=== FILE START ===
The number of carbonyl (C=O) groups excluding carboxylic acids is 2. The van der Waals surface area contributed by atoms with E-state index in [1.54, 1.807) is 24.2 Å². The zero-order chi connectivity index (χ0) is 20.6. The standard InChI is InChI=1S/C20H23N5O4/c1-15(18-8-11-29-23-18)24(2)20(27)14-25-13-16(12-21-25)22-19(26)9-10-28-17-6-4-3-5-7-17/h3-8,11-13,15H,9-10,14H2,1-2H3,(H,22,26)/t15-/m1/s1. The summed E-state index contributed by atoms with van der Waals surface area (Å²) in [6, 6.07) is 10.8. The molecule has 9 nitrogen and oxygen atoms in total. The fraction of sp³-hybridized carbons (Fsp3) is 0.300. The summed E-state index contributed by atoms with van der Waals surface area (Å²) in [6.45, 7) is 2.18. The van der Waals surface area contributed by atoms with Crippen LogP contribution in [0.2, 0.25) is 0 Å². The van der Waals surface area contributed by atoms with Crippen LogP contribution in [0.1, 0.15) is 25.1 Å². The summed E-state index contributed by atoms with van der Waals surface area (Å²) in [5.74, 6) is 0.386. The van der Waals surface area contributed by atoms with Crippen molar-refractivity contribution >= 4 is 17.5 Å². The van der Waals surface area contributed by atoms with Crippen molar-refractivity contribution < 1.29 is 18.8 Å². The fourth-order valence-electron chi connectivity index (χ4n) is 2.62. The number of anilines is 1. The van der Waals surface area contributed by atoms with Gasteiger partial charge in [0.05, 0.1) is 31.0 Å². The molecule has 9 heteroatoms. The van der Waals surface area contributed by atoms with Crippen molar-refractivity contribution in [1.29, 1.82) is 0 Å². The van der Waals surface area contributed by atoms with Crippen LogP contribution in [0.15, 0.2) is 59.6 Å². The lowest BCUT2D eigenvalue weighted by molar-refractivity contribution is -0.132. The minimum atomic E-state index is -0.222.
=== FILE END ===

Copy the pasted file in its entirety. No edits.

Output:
The number of carbonyl (C=O) groups excluding carboxylic acids is 2. The van der Waals surface area contributed by atoms with E-state index in [1.54, 1.807) is 24.2 Å². The zero-order chi connectivity index (χ0) is 20.6. The standard InChI is InChI=1S/C20H23N5O4/c1-15(18-8-11-29-23-18)24(2)20(27)14-25-13-16(12-21-25)22-19(26)9-10-28-17-6-4-3-5-7-17/h3-8,11-13,15H,9-10,14H2,1-2H3,(H,22,26)/t15-/m1/s1. The summed E-state index contributed by atoms with van der Waals surface area (Å²) in [6, 6.07) is 10.8. The molecule has 9 nitrogen and oxygen atoms in total. The fraction of sp³-hybridized carbons (Fsp3) is 0.300. The summed E-state index contributed by atoms with van der Waals surface area (Å²) in [6.45, 7) is 2.18. The van der Waals surface area contributed by atoms with Crippen LogP contribution in [0.2, 0.25) is 0 Å². The van der Waals surface area contributed by atoms with Crippen LogP contribution in [0.1, 0.15) is 25.1 Å². The summed E-state index contributed by atoms with van der Waals surface area (Å²) in [5.74, 6) is 0.386. The van der Waals surface area contributed by atoms with Crippen molar-refractivity contribution >= 4 is 17.5 Å². The van der Waals surface area contributed by atoms with Crippen molar-refractivity contribution < 1.29 is 18.8 Å². The fourth-order valence-electron chi connectivity index (χ4n) is 2.62. The number of anilines is 1. The van der Waals surface area contributed by atoms with Gasteiger partial charge in [0.05, 0.1) is 31.0 Å². The molecule has 9 heteroatoms. The van der Waals surface area contributed by atoms with Crippen molar-refractivity contribution in [1.29, 1.82) is 0 Å². The van der Waals surface area contributed by atoms with Crippen LogP contribution in [0.15, 0.2) is 59.6 Å². The lowest BCUT2D eigenvalue weighted by molar-refractivity contribution is -0.132. The minimum atomic E-state index is -0.222.